Hague Agreement Pdf

The agreement was reached in the Dutch city of The Hague. All parties to one or more acts of the Hague Agreement are members of the Hague Association. A list is presented below: the original version of the Convention (the 1925 Hague version) is no longer applicable, as all States Parties have signed the following acts. The London Act of 1934 formally applied between a State of Action of London which had only signed the Hague and/or Geneva Act concerning other States of the London Act in October 2016. However, since 1 January 2010, the application of this law was already frozen. Applicants may qualify for the use of the Hague System on the basis of one of the following criteria: an application may be filed in English, French or Spanish at the choice of the applicant. The application must contain one or more views of the designs concerned and may contain up to 100 different designs, provided that the designs all conform to the same class of the International Industrial Design Classification (Locarno Classification). Countries can become parties to the 1960 Act (The Hague), the 1999 Act (Geneva) or both. If a country signs only one law, applicants from that country can only use the Hague System to obtain protection for their designs in other countries subject to the same law. For example, since Japan has only signed the 1999 Geneva Act, applicants who can use the Hague System because they reside in the European Union can only benefit from protection in countries that have also signed the 1999 law or the 1999 and 1960 laws. The Hague Agreement on the International Filing of Industrial Designs, also known as the Hague System, provides for a mechanism for registering an industrial design in several countries by means of a single application filed in a language with a schedule of fees.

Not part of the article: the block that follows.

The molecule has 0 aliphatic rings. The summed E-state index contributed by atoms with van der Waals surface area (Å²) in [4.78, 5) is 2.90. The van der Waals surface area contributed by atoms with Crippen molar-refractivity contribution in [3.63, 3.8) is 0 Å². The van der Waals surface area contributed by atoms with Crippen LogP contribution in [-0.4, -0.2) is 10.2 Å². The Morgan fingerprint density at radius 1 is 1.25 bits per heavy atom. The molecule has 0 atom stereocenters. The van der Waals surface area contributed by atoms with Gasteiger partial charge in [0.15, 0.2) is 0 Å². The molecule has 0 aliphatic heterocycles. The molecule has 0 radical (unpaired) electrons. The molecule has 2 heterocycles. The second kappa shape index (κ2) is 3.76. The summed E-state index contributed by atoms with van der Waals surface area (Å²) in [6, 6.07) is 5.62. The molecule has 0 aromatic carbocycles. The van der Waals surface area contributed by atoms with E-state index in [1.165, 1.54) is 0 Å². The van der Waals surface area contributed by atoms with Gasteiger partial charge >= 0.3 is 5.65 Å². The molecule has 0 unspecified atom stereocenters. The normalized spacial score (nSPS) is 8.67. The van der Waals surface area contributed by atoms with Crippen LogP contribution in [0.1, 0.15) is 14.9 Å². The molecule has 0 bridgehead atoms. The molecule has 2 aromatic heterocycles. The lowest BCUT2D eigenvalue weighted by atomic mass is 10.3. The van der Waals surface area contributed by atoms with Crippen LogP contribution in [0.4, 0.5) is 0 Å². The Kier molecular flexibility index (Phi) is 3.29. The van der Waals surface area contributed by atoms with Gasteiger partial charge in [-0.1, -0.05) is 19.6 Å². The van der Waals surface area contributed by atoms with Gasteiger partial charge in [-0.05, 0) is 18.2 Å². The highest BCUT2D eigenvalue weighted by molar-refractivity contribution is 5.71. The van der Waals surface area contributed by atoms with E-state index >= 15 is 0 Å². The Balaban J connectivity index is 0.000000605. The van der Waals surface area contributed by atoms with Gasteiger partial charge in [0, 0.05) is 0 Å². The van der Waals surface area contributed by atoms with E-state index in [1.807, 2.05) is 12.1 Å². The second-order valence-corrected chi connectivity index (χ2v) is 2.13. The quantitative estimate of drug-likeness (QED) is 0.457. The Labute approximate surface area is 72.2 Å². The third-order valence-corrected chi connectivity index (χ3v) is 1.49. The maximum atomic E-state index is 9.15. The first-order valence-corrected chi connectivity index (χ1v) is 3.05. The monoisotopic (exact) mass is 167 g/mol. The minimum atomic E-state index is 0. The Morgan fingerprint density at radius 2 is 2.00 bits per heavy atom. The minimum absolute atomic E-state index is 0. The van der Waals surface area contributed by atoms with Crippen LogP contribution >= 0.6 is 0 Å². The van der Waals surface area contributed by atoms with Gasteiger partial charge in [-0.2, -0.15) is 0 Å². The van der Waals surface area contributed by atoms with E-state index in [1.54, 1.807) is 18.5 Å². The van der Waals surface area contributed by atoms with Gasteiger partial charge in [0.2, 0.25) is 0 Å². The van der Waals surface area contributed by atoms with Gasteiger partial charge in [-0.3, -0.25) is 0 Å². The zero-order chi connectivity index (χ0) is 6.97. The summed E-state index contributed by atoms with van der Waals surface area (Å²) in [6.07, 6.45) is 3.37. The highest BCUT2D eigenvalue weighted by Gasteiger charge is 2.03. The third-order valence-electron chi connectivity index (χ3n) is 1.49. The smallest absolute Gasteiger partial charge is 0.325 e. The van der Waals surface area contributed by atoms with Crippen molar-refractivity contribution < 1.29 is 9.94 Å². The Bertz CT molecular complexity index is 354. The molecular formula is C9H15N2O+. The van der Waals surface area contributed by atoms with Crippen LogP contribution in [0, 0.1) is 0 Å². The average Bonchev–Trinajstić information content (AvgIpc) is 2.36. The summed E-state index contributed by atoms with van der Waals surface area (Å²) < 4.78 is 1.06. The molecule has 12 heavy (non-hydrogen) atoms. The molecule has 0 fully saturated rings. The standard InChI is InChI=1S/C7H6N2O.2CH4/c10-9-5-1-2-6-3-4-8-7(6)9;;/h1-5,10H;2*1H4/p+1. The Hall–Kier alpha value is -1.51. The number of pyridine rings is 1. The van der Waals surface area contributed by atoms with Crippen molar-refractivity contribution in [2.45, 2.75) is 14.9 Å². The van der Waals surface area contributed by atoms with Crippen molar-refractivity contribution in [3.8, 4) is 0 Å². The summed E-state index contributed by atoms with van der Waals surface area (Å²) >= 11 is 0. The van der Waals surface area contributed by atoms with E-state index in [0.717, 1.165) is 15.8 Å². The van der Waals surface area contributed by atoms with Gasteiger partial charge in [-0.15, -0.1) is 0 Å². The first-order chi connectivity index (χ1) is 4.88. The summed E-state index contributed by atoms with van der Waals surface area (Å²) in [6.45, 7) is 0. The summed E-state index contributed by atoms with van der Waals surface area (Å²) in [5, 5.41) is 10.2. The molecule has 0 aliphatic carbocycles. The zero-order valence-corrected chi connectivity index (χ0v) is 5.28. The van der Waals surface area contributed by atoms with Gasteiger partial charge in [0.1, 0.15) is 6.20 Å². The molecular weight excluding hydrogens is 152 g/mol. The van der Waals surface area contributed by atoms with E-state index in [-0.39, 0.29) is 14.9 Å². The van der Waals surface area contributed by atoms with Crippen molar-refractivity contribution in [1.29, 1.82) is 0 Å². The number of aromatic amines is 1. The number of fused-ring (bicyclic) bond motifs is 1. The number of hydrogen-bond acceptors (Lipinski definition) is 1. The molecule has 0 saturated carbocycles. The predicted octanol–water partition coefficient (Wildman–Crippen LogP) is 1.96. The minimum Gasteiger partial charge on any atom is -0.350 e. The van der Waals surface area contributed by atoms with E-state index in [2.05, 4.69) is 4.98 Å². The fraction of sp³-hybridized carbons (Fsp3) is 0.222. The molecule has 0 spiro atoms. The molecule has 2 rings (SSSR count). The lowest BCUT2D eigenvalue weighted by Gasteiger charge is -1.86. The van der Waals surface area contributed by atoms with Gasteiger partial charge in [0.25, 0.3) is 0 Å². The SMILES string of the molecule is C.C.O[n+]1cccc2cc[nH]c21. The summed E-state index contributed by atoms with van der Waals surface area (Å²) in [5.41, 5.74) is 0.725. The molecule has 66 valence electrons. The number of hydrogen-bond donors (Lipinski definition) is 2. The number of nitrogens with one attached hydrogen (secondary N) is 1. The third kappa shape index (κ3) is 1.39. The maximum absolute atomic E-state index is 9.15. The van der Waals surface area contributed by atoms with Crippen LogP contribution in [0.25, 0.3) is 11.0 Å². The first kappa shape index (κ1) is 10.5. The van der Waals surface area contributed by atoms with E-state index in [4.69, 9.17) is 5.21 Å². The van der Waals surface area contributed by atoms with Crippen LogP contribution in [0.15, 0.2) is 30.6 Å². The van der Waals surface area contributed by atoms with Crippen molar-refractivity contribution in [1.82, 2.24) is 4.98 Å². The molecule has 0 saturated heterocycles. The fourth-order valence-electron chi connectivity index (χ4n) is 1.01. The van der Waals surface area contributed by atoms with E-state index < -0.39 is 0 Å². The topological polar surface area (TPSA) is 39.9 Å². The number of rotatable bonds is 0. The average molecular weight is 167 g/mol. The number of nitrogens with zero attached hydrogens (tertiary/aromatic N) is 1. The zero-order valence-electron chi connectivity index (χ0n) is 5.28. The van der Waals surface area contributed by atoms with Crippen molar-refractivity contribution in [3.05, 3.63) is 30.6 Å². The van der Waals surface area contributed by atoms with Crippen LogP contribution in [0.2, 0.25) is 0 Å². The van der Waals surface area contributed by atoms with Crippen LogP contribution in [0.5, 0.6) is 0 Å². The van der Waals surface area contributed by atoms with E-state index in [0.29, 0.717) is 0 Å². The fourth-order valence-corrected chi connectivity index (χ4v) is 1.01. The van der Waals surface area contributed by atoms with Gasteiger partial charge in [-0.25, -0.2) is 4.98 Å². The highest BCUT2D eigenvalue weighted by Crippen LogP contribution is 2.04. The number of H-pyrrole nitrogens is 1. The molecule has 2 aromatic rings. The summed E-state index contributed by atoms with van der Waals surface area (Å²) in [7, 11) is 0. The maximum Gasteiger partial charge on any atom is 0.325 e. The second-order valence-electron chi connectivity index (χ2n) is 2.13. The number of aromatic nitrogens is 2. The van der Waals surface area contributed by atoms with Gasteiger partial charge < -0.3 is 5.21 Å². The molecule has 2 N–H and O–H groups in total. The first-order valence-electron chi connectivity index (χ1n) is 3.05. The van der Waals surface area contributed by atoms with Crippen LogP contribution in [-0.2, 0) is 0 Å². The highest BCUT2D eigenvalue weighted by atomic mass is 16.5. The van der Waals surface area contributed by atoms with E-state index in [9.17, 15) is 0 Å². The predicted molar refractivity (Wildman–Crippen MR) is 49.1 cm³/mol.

The system is managed by WIPO. Extensions are carried out centrally by the International Bureau. The applicant shall pay an annual fee and inform the International Bureau of the countries for which the registration is to be renewed. The application is examined by the International Bureau of WIPO for formal requirements, which allows the applicant to correct certain irregularities in the application. Once the formal requirements are met, it is registered in the International Register and the details are published electronically in the International Designs Bulletin on the WIPO website. The duration of an international registration is five years and may be extended for a further five years up to the maximum period allowed by each Party. . . .

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